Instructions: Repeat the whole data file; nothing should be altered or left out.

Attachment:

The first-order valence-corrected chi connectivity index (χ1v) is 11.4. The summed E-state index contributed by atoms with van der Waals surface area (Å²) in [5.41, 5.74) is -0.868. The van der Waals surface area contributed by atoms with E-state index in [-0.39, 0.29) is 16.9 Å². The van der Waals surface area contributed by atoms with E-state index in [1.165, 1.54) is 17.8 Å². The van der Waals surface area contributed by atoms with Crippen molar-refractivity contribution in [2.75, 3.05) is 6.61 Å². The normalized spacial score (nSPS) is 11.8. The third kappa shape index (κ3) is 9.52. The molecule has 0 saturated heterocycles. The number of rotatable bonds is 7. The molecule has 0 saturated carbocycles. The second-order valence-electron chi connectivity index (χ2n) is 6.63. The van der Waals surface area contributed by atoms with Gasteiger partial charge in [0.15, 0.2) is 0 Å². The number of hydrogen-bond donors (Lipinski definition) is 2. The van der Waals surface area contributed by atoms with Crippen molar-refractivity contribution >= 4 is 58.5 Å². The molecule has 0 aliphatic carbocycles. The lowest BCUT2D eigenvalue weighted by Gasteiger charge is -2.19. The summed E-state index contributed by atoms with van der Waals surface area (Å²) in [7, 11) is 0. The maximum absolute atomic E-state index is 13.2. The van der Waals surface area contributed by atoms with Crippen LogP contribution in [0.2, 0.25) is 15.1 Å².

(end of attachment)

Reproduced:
The first-order valence-corrected chi connectivity index (χ1v) is 11.4. The summed E-state index contributed by atoms with van der Waals surface area (Å²) in [5.41, 5.74) is -0.868. The van der Waals surface area contributed by atoms with E-state index in [-0.39, 0.29) is 16.9 Å². The van der Waals surface area contributed by atoms with E-state index in [1.165, 1.54) is 17.8 Å². The van der Waals surface area contributed by atoms with Crippen molar-refractivity contribution in [2.75, 3.05) is 6.61 Å². The normalized spacial score (nSPS) is 11.8. The third kappa shape index (κ3) is 9.52. The molecule has 0 saturated heterocycles. The number of rotatable bonds is 7. The molecule has 0 saturated carbocycles. The second-order valence-electron chi connectivity index (χ2n) is 6.63. The van der Waals surface area contributed by atoms with Gasteiger partial charge in [0.15, 0.2) is 0 Å². The number of hydrogen-bond donors (Lipinski definition) is 2. The van der Waals surface area contributed by atoms with Crippen molar-refractivity contribution >= 4 is 58.5 Å². The molecule has 0 aliphatic carbocycles. The lowest BCUT2D eigenvalue weighted by Gasteiger charge is -2.19. The summed E-state index contributed by atoms with van der Waals surface area (Å²) in [7, 11) is 0. The maximum absolute atomic E-state index is 13.2. The van der Waals surface area contributed by atoms with Crippen LogP contribution in [0.2, 0.25) is 15.1 Å².